Broadening its services
The acquisitions give IMH a lot more flexibility in the types and amount of products it can make for customers. The prototyping capabilities in particular mean that IMH can help its customers with product design rather than just fulfilling orders.
“There’s going to be a lot of good change that happens as a result of this Mainstay acquisition,” Seger said.
IMH has also invested $10 million in equipment and technology under its new ownership, replacing pieces that in some cases dated back to the 1980s and 1990s. The investment includes new equipment—such as press brakes employees use to bend sheet metal and cutting equipment that can handle jobs in half the time of the old laser cutters—as well as the value of equipment added through the Mainstay and Sterling acquisitions.
Between the acquisitions and the new equipment, IMH has been able to greatly expand both its customer base and the number of products it makes, which gives the company better protection against economic swings.
Previously, 70% to 80% of IMH’s business came from a small handful of customers—a risky position because the loss of a single customer could cause sales to plummet.
The situation developed over time, Gillen said, because a few reliable customers kept giving IMH more and more work, and the company wasn’t doing much to solicit other business. “We’d never had an outside sales force.”
Now, Odmark spends about half of his time on sales calls. His and Seger’s lack of manufacturing experience means they have few preconceived notions, making them more open to pursuing new customers, new products and new ways of doing things.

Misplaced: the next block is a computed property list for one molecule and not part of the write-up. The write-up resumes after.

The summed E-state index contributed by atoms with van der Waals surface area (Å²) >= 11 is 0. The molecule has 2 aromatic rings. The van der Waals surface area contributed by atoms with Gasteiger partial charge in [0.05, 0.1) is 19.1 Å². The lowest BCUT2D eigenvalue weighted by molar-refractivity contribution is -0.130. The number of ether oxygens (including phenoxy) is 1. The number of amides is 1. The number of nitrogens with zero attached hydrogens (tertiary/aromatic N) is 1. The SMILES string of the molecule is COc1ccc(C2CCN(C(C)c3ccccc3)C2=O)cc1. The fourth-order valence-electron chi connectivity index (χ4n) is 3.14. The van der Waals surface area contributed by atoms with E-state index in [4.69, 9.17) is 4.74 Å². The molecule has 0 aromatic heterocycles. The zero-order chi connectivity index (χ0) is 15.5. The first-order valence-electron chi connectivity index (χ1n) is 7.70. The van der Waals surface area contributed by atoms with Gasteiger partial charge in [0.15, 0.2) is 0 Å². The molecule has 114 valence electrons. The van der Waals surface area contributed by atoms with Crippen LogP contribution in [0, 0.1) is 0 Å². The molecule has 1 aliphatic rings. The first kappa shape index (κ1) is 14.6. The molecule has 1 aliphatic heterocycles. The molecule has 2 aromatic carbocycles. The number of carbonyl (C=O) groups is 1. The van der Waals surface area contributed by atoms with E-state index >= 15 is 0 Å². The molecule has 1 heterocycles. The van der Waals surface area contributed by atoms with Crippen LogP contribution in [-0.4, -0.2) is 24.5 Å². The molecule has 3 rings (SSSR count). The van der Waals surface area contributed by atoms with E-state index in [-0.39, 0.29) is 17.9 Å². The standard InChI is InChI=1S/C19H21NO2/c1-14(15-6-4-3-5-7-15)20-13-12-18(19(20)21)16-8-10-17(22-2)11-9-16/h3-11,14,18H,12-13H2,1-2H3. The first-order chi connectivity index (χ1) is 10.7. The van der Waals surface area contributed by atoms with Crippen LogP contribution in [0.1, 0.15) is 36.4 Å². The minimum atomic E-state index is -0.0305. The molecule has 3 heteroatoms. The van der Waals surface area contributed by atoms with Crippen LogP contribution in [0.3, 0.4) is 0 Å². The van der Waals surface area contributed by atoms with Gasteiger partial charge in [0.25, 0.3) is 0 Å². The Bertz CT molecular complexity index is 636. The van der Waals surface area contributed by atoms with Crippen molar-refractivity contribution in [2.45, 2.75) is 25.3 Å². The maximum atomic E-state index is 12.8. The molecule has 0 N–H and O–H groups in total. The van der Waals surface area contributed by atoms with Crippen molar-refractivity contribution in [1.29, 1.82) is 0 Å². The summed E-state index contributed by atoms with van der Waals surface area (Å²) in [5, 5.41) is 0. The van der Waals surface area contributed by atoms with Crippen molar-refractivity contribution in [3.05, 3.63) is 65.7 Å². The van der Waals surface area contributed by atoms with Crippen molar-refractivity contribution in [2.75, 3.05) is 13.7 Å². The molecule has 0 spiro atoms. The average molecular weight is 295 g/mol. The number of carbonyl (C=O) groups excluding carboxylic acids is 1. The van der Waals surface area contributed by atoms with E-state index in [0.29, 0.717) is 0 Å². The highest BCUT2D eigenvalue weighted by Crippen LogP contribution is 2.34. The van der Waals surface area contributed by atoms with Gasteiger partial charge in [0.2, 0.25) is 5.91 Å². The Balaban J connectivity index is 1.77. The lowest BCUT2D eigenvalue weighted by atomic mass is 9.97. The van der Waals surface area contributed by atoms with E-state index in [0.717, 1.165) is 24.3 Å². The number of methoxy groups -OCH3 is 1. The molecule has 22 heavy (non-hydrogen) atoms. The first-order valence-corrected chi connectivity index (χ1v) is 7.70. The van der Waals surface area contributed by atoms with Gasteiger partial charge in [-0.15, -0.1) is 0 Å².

“They ask a lot of questions,” Gillen said of his business partners.
In a typical month now, IMH might make a couple of thousand different products for its 300 or so customers—about double the variety of products it used to make.
“We do so much new stuff in the shop now,” Gillen said.
Because IMH’s customer base has grown so large, no single customer makes up more than about 13% of sales.
Shifting supply chain
Though the pandemic-related economic slowdown has reduced this year’s revenue about 10%, IMH is optimistic it will gain customers over time because of COVID-19.
After the pandemic began, IMH heard from a lot of companies that were looking at reorganizing their supply chains because their regular suppliers in Asia were experiencing disruptions.
IMH booked some new business as a result, Odmark said, though it hasn’t yet gotten revenue from those sales. “We’re hoping to see it next year.”
Observers say there are good reasons that IMH, and other U.S. manufacturers, might well see a business boost from the pandemic.
Historically, companies shifted production to China because manufacturing costs were so much cheaper. But as China’s economy has developed, its position as a low-cost manufacturing hub has also eroded.
“The gap between sourcing from China and sourcing domestically has been dropping over time,” said Ananth Iyer, senior associate dean at Purdue University’s Krannert School of Management.
Manufacturing in China used to be about 30% cheaper than in the United States, Iyer said, but that price difference has narrowed to 10% or less.
Using U.S. suppliers can also cut shipping times and reduce the likelihood of delays—factors that might become more important than price in times of volatility, Iyer said. “People might be willing to pay more to get things faster.”
No one should expect to see widespread shifts in supply-chain sourcing soon, though, said David Klotz, president of the Cleveland, Ohio-based Precision Metalforming Association.
“It won’t change overnight,” Klotz said. “This is something that has been going on for 30 years, pushing things to China for a cheaper price.”
At the same time, he said, the pandemic has caused manufacturers to take another look at the benefits of using domestic suppliers. “It has shifted people’s thinking.”
In the meantime, IMH is focused on growth and on serving as many customers as it can.
“We’re trying to be as much of a one-stop shop for metal fabrication and stamping as we can be,” Odmark said.•